The implication of distance in doing business in Cameroon/ Africa

Distance is key

International companies interested in doing business in Cameroon or Africa will be fast to judge the attarctiveness of the business environment based on the country portfolio analysis such as GDP, the rise of middle class, the market size, demographics, per capita income etc…

However the overall attractiveness of the Cameroonian or African market cannot be fully understood without considering the aspect of distance.

The table below shows how certain distance attributes can affect bilateral trade between two countries.

 

Distance Attribute Change in International Trade (%)
Income level: GDP per capita (1%increase) +0.7
Economic size: GDP (1% increase) +0.8
Physical distance (1% increase)

 

-1.1
Common border

 

+80
Common language

 

+200
Common regional trading bloc

 

+330
Colony-colonizer relationship

 

+900
Common colonizer

 

+190
Common polity

 

+300
Common currency

 

+340

Table presented by Frankel & Rosel

 

Distance can be geographic, cultural, administrative or economical

Cultural distance

Differences in race, social customs, religious beliefs and language increase the distance between countries. The cultural distance needs to be right for consumer goods and media companies to trade in new territories. As shown in the table above countries with a common language trade +200% more with each other.

French movies and TV programs will have almost no market in Nigeria, Ghana and Kenya (if not translated to English) but this can be an instant hit in Cameroon, Senegal and Cote D’Ivoire and other French speaking countries.

For this reason a French media company interested in the African market should target  French speaking African countries first even though other countries such as Nigeria might seem attractive at first sight.

Certain Cultural norms can also determine consumer preferences which can affect the type, color, and packaging of goods being sold.

Administrative and political distance

Absence of colonial ties, difference in currencies, administrative formalities and business principles increase the distance between two countries. According to the table above, the existence of a colony-colonizer relation between countries increases trade by 900%.This case is very visible in Cameroon and other French speaking West Africa countries where French companies dominate other foreign companies.

Government policies to protect local industries, weak institutional infrastructure and social conflicts also increases the administrative and political distance between countries.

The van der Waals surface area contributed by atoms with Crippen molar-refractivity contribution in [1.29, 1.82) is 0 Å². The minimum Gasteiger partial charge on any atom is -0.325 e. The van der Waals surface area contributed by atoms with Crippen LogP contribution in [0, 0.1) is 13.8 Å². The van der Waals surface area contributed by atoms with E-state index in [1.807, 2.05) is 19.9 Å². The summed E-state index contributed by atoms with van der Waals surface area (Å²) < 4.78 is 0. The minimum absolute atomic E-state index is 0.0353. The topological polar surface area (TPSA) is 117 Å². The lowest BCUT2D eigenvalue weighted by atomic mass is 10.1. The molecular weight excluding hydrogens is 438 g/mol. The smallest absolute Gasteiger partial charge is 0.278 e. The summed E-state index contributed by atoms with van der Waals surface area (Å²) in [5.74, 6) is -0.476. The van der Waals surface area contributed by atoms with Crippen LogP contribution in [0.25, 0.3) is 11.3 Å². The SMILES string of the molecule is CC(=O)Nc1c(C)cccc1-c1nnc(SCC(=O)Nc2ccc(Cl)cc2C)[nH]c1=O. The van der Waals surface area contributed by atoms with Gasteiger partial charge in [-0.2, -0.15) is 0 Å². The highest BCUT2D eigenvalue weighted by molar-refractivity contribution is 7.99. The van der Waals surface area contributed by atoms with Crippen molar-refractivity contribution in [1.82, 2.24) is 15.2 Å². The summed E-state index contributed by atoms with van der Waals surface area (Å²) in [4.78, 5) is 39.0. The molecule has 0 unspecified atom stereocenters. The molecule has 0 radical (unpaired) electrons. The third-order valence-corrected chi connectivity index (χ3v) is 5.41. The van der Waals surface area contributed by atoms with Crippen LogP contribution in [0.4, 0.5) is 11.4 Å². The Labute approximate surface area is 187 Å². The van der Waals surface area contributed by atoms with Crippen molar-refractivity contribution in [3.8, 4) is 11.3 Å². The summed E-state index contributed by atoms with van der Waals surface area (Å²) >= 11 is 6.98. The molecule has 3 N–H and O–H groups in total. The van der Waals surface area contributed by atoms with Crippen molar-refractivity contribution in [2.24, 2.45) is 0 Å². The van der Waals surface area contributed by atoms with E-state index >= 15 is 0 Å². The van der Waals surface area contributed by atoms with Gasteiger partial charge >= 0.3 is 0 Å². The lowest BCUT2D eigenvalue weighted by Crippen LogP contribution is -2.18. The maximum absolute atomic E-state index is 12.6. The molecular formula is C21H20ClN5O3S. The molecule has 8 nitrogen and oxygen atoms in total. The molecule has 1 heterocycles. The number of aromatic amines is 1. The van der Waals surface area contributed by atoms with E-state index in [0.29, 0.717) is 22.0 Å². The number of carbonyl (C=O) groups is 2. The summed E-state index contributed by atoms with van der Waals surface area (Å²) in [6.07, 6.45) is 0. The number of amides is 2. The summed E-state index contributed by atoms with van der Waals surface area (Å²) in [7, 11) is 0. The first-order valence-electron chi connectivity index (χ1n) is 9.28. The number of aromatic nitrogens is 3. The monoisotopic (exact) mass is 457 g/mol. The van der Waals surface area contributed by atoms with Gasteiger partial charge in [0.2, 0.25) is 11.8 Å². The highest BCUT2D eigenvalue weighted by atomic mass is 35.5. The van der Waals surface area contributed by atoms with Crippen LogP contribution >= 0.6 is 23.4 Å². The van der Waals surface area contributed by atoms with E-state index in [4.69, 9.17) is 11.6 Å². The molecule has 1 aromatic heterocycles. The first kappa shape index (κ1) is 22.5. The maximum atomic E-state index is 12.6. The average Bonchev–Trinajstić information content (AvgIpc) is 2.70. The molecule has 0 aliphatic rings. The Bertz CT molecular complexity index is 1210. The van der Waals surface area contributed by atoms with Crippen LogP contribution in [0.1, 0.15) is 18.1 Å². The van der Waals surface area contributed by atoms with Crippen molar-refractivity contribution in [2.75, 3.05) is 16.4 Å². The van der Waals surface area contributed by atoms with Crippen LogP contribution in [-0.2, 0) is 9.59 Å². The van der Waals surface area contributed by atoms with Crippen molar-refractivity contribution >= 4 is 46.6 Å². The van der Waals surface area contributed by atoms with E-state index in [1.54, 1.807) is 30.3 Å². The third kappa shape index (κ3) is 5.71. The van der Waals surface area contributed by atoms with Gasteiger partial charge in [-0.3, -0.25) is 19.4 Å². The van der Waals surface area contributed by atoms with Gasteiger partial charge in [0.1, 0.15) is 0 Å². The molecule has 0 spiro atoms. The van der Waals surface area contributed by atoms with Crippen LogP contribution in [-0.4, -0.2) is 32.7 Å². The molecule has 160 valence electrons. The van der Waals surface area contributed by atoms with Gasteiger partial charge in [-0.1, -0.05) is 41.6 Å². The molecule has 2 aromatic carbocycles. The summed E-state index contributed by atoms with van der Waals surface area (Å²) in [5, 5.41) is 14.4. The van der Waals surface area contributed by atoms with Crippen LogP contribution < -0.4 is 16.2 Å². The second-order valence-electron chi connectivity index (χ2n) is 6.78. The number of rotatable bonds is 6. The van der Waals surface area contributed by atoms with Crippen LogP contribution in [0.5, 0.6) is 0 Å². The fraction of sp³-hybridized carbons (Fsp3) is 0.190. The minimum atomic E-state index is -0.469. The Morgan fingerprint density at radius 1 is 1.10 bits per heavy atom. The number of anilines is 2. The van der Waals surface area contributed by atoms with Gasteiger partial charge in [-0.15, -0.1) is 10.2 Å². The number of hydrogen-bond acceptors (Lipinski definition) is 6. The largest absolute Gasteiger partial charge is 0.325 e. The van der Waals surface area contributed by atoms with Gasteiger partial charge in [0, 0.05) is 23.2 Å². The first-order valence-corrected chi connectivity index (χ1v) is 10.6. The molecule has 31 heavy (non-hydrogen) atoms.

Economic distance

Differences in market development, consumer incomes, cost and quality of resources and infrastructure reduces trade between two countries. There is an apparent positive correlation between per capita GDP and trade flows between countries. This partly explains the increase trade with African countries due to the rise in per capita income and middle class in Africa that is gradually reducing the distance for European and American companies in particular sectors to trade with selected African countries.

However, the same economic status might inversely affect trade between two countries. A rich country with high labour cost will rather trade with a poorer country with a lower labour cost in order to lower its cost and increases its competitive advantage. China attracted several international companies due to cheap labour no matter the geographic, cultural administrative and political distance between American and European companies.

Geographic distance

The amount of trade that takes place between countries 8000Km will be reduced by 80% if these countries where 16000Km apart. The lack of a common border, difference in the climate, weak transportation and communication links increases the geographic distance between countries.

Countries with the same economic size trade more with each other but the amount of trade between these countries reduces as the geographic distance increases. A company in the USA is more likely to trade with Canada than with France (The gravity of trade flow theory).

Business sectors such as cement, steel, perishable and fragile goods are greatly affected by increase cost of transportation over long distances.

 

Distance influences different business in different ways, an in-depth analysis of these different variables will show how attractive a particular product or service will be in certain markets, thus reducing the risk of failure.

 

Denis Wung

info@a54marketinggroup